The Fabric: Mystery fabric! I got this dark grey fabric at a charity shop and I would say it's some sort of viscose. It is very drapey but does not have the qualities of a knit fabric. Though you would normally think of grey as a boring colour, it is an excellent wardrobe staple. It goes perfectly with my Ness jacket, handmade belt and shoes! So, yay for grey!
This was a very tricky pattern to sew up with the fabric I chose. The yoke is attached by lapped seam from the shoulder edge, gathered and then sewn around the yoke circle to the other side. It can be quite tricky to capture the gathers while topstitching a lapped seam. I did make up a toile for the bodice in a similar drapey fabric just to see if it would be possible. It was possible, but not easy. Sewing a lapped seam on a drapey fabric that doesn't hold a fold very well is quite frustrating. Overall, I'm quite pleased with how the yoke came out given the type of fabric I used.
Let's talk about the buttons. I think my buttons may be a bit too large for the yoke. Putting so many buttons in such a small space was very tricky as well.
As with most of the 1940 McCall patterns I have, the waist seam is also a lapped seam. This is really difficult because it can be a bit of a blind stitch. It's very hard to see if you've got the seam straight. What I did was try the dress on again and again while it was pinned and when I thought it was good, then I just went for it! I have one small place right on the front of the dress where the bodice front is slightly twisted when attached to the skirt. You can see in the pictures that the it forms a bit of a fold across the waist area. I'm not too bothered about this as there is no way I could unpick this fabric to redo it without destroying the fabric and making a big mess. Anyways, it just looks like I've been dancing a lot and got my dress a little twisted...lol.
My favourite part of this dress? The way the shoulders fit and the sleeves. I was quite happy because I made the included shoulder pads and fit them into the dress as I sewed it up. I am also very happy with my sleeve placket and the attachment of the sleeve to the cuff. There's something about long-sleeves that is very elegant and very wearable (especially in Scotland!)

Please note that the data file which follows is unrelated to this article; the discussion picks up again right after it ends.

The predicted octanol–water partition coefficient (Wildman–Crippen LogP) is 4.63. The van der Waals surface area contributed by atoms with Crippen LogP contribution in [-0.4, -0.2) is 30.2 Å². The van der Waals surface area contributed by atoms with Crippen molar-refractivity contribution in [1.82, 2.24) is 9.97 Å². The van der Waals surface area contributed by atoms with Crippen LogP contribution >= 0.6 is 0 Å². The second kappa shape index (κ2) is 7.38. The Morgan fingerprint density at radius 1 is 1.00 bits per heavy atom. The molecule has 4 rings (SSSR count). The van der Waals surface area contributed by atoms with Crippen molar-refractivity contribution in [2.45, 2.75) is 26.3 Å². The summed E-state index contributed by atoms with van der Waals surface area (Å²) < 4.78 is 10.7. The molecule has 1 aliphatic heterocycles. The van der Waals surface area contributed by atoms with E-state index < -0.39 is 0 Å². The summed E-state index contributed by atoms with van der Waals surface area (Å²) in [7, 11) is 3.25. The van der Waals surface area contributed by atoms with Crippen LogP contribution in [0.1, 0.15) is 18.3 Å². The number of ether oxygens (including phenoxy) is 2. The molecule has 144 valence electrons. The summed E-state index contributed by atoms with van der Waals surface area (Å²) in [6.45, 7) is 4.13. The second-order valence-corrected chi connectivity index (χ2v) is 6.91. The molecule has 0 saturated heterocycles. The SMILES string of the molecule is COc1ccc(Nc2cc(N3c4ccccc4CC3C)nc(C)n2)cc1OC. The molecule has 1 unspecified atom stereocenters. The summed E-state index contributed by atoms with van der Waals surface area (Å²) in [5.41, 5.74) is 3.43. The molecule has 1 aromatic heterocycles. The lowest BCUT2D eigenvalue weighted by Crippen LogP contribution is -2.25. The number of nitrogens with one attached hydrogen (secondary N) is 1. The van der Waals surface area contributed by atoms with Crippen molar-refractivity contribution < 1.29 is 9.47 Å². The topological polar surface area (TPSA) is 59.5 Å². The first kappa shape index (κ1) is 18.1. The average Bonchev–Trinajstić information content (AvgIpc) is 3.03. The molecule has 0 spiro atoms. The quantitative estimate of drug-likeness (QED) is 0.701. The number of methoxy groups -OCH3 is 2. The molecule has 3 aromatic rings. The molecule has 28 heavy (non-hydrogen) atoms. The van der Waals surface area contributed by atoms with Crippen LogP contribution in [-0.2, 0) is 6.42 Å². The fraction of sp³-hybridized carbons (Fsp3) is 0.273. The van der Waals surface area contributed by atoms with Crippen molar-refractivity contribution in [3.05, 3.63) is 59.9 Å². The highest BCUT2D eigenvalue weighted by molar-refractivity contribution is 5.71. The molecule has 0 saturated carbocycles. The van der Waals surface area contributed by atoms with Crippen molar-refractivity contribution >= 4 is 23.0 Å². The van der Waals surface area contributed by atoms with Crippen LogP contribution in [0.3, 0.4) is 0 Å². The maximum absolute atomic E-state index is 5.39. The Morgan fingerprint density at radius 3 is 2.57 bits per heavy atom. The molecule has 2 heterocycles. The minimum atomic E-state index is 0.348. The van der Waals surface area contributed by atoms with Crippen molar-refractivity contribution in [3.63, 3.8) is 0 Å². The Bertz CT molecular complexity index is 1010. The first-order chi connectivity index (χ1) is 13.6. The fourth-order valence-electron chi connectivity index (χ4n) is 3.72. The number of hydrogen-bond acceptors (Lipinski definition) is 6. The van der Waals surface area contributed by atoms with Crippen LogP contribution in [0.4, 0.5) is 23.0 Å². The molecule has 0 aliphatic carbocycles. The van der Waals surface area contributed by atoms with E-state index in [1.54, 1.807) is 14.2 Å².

I hand sewed the hem and unfortunately the "invisible" stitches show through a bit, but I don't think it's too noticeable in person.
Overall, I would rate this pattern at an intermediate level. It took about 10 hours to sew up.
Here's a beautiful illustration from the Summer 1940 McCall Fashion Book (um, I really want a hat like that...in fact, I love the whole look of the light yellow dress with the brown and white accessories!):
Here's another description of the pattern, this time from the April 1940 McCall Advance Paris Styles Book:
Most of our shirtfrocks have long sleeves in one version, for long sleeves and three-quarter length sleeves are high style. But short sleeves are comfortable, cooler, quicker to make. The mass of spring dresses have them, so we include short sleeves too. This particular shirtfrock has softly tailored lines. Its shoulder yokes and bosom fronts are cut in one.If I was to sew this up again, I would...
- Choose a more stable, yet still drapey fabric like a synthetic linen, batiste, pique, etc., primarily because of the yoke gathers.
- Choose smaller buttons and would interline the button placket.
- Make the short-sleeved, peter-pan collar version! Wouldn't that version look great under a collarless jacket where the peter-pan collar peeked out above the jacket?
The 1940 McCall Project Rating:
I give this make 3.5 stars out of 4 for 1940 fabulousness. If I didn't have so many other fabulous dresses in my sewing queue, I could see making this one up multiple times!
David and I doing the fox-trot
I sense this dress will be a 1940 wardrobe staple for me! YAY!